By Katie Ellington, News Editor

Explosions in Brussels killed 31 people and wounded 270 Tuesday, just a day after Belgian and French authorities warned the public about the possibility of future terrorist attacks. Investigators have found multiple links between Tuesday’s attacks and the attacks on Paris last November.

While Belgian authorities are still working to identified those killed and injured in the attacks, a U.S. Department spokesman told CNN Wednesday that around a dozen Americans were injured but none were killed. Some Americans, including Stephanie Shults of Lexington, Ky and her husband Justin, are still unaccounted for.

On Tuesday, two suitcase bombs went off shortly before 8 a.m. in the Brussels Airport. A third bomb did not detonate as planned, but was later detonated by officials in a “controlled explosion,” according to CNN. About an hour later, a suicide bomb detonated on the Brussels subway towards the end of rush hour.

Two suicide bombers were killed in the airport blasts. One has been identified as Ibriham El Bakraoui, a Belgian citizen. Bakraoui was caught in Turkey last June and deported to the Netherlands by Turkish officials. Turkish President Recep Tayyip Erdogan told reporters Wednesday that Belgian authorities had been warned that Bakraoui was a “foreign militant;” however, Bakraoui was released from custody since his criminal record did not include known terrorist affiliation.

The second suicide bomber who died in the airport is believed to be 24-year-old Najim Laachraoui, whom CNN identified as an “ISIS bomb-maker” and a suspect in the Paris attacks.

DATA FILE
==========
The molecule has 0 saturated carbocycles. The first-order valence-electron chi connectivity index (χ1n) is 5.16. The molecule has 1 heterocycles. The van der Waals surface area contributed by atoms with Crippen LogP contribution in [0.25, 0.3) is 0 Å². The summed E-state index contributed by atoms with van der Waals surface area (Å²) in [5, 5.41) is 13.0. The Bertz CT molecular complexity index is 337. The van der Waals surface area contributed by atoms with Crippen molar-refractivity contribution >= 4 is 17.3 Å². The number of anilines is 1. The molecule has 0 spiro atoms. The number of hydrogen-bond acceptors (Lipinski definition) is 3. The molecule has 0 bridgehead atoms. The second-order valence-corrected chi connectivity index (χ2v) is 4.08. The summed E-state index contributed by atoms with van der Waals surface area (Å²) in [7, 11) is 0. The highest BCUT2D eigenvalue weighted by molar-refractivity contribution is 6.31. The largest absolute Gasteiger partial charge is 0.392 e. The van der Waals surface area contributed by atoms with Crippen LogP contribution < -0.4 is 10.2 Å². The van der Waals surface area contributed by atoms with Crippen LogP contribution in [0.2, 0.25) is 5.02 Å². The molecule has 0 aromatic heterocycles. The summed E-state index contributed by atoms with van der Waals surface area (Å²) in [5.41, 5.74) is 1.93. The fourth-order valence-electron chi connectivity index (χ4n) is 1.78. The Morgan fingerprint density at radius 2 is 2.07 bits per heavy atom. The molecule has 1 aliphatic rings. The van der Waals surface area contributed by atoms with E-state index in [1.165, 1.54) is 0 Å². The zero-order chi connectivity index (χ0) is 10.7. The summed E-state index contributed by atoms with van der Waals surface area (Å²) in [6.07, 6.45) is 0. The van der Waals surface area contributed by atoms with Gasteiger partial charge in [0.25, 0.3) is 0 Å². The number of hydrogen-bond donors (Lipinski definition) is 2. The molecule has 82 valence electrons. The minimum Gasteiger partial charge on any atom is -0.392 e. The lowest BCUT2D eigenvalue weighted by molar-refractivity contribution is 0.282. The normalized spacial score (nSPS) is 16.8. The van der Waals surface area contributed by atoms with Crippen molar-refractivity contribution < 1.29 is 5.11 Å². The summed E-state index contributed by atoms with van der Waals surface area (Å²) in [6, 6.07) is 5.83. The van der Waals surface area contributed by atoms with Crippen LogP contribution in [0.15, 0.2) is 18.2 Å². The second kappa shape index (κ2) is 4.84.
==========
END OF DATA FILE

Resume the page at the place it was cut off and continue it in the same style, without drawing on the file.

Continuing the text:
Officials are still trying to locate a third terrorist, whose image was captured via airport security cameras. The man came in with Bakraoui and Laachraoui, placed a bomb in the airport and left. His identity is currently unknown.

Bakrauoi’s brother, Khalid El Bakraoui, detonated the subway bomb. Since December, authorities have identified three safe houses, all located in Belgium, that were allegedly rented by Khalid El Bakrauoi using false identification. Each of these safe houses appears to be linked to terrorism efforts. In December, fingerprints from two suspects in the Paris bombing were found in a safe house in Charleroi. On March 15, police found the fingerprints of Salah Abdeslam, believed to be the only surviving Paris attacker, in a safe house in Brussels. (Abdeslam was arrested three days later.)

After the bombings in Brussels, a taxi driver led police to a third safe house, where he had picked up the three airport bombers earlier that morning. According to a statement from the federal prosecutor’s office, investigators found an ISIS flag and chemical products in the apartment. These chemical products were identified as triacetone triperoxide (TATP). CNN National Security Analyst Peter Bergen said TATP is a popular choice for jihadist terrorists because it is easier to acquire than military-grade explosives.



Photo credit: Vainsang via / CC BY-NC-ND